Normally, companies with share prices lower than $5 -- commonly called penny stocks -- wouldn't even be worth a glance. These types of equities tend to suffer from poor fundamentals, an exorbitant number of outstanding shares, and shaky management. Making matters worse, penny stocks also tend to sport low institutional ownership, a feature that often makes their share prices exceedingly volatile. There is a small handful of exceptions to this general rule of thumb, however. 

Clinical or early commercial-stage biotechs frequently have share prices that qualify them as penny stocks. Nonetheless, growth-oriented investors shouldn't necessarily avoid this entire group of equities simply because of their low share prices.

A hand holding a five dollar bill.

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An unusually large percentage of top-performing stocks over the last decade, after all, have been relatively unknown biotech companies that once had share prices in penny stock territory. The core reason behind this well-established trend is that a biotech's underlying value proposition can change in the blink of an eye following a positive trial result or a major regulatory approval. 

Which penny biotech stocks are worth checking out right now? Agenus (NASDAQ:AGEN)Dynavax Technologies Corporation (NASDAQ:DVAX), and Verastem Oncology (NASDAQ:VSTM) are three top stocks that could all be gearing up for a big run soon. Here's why.  

Agenus: An underappreciated immuno-oncology company

Agenus is a tiny immunotherapy and oncology company with enormous commercial aspirations. The company's shares have gotten hammered this year because investors weren't particularly impressed with the latest clinical update for its second-line cervical cancer combo consisting of balstilimab (AGEN2034) and zalifrelimab (AGEN1884). 

The core reason is that cervical cancer is a hotly contested indication. That means Agenus' experimental immunotherapy arguably needed to post some truly impressive response rates to grab the market's attention. But that doesn't mean this combo therapy won't prove to be an important part of the company's story, or that the market's current take on Agenus' near-term growth prospects is even close to accurate.

The big picture is that this balstilimab and zalifrelimab second-line cervical cancer therapy should generate a respectable level of sales within a few short years of launch (assuming approval). What's more, Agenus' next-generation CTLA-4 antibody (AGEN 1181), combined with its numerous collaborations with elite biotechs like Gilead Sciences, should turn it into a cash-flow-positive operation in two to three years. Long story short, Agenus has a clear path toward a much higher valuation, thanks to its robust pipeline of anti-cancer antibodies. 

Dynavax: The future is bright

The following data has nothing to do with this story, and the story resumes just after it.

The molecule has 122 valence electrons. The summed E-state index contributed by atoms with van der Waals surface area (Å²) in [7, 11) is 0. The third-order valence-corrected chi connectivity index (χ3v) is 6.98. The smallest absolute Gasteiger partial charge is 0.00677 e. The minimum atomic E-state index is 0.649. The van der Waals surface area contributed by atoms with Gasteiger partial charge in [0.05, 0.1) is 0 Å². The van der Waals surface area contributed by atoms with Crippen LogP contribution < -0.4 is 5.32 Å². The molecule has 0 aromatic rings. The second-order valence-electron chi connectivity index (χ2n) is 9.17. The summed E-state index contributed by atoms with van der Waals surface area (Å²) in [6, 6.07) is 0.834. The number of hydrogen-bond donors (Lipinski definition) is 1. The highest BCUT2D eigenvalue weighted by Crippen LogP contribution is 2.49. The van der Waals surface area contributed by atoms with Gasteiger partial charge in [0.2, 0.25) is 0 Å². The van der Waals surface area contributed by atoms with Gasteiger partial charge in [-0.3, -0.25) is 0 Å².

Dynavax is a commercial-stage vaccine company with one product on the market: a hepatitis B vaccine called Heplisav-B. The biotech's shares have gotten thrashed over the last few years because of Heplisav's slow commercial uptake, along with the company's decision to shutter its fledgling immuno-oncology program in an effort to double down on Heplisav's commercialization.

That being said, this name has started to garner some buzz on Wall Street lately due to management's decision to pursue a COVID-19 vaccine. This nascent COVID-19 program, however, is not the reason to buy its shares. Rather, Dynavax's core value proposition is intimately tied up with Heplisav's commercial success. The good news is that the vaccine's sales have started to perk up in a big way. Moreover, Heplisav's long-term outlook from a sales standpoint is extremely encouraging.

Next year, for instance, Wall Street expects Heplisav's sales to grow by a whopping 85%. If this line holds true, Dynavax's shares would trade at just 3.2 times next year's sales at present. Longer term, Heplisav is widely expected to generate upwards of $700 million in annual sales. This peak sales projection is more than double the company's current market capitalization. So, while Dynavax's stock probably won't pop overnight, it should deliver outstanding returns on capital over the next two to three years.

Verastem Oncology: More room to run

Verastem is a small-cap cancer company with one drug already on the market. However, the company's FDA-approved lymphoma and leukemia medicine Copiktra has so far been a commercial flop. Despite peak sales estimates as high as $800 million per year, Verastem only posted $12.3 million in net revenue for its 2019 fiscal year. As a result, the biotech has gone into restructuring mode to cut costs and refocus on earlier-stage assets like VS-6766 and defactinib for KRAS-mutated tumors.

Investors, for their part, appear to be excited about this change in strategy, evinced by Verastem's shares gaining an astounding 198% in 2020. The underlying reason is that KRAS-mutated tumors represent a massive commercial opportunity. Verastem is far from alone in pursuing this sizable market, but it wouldn't necessarily need to be the biggest player in the game to benefit tremendously from this experimental therapy.

The company's market cap, after all, is only $632 million at the moment, which is a tiny fraction of the commercial opportunity of the KRAS-mutated tumor space. What's more, Verastem also has a large clinical program under way to potentially expand Copiktra's label into several high-value blood-based malignancies in the years ahead. 

All told, Verastem's stock has a better-than-average chance at building on this recent moment due to its strong clinical pipeline. Aggressive investors, in turn, might want to grab some shares of this small-cap biotech stock soon.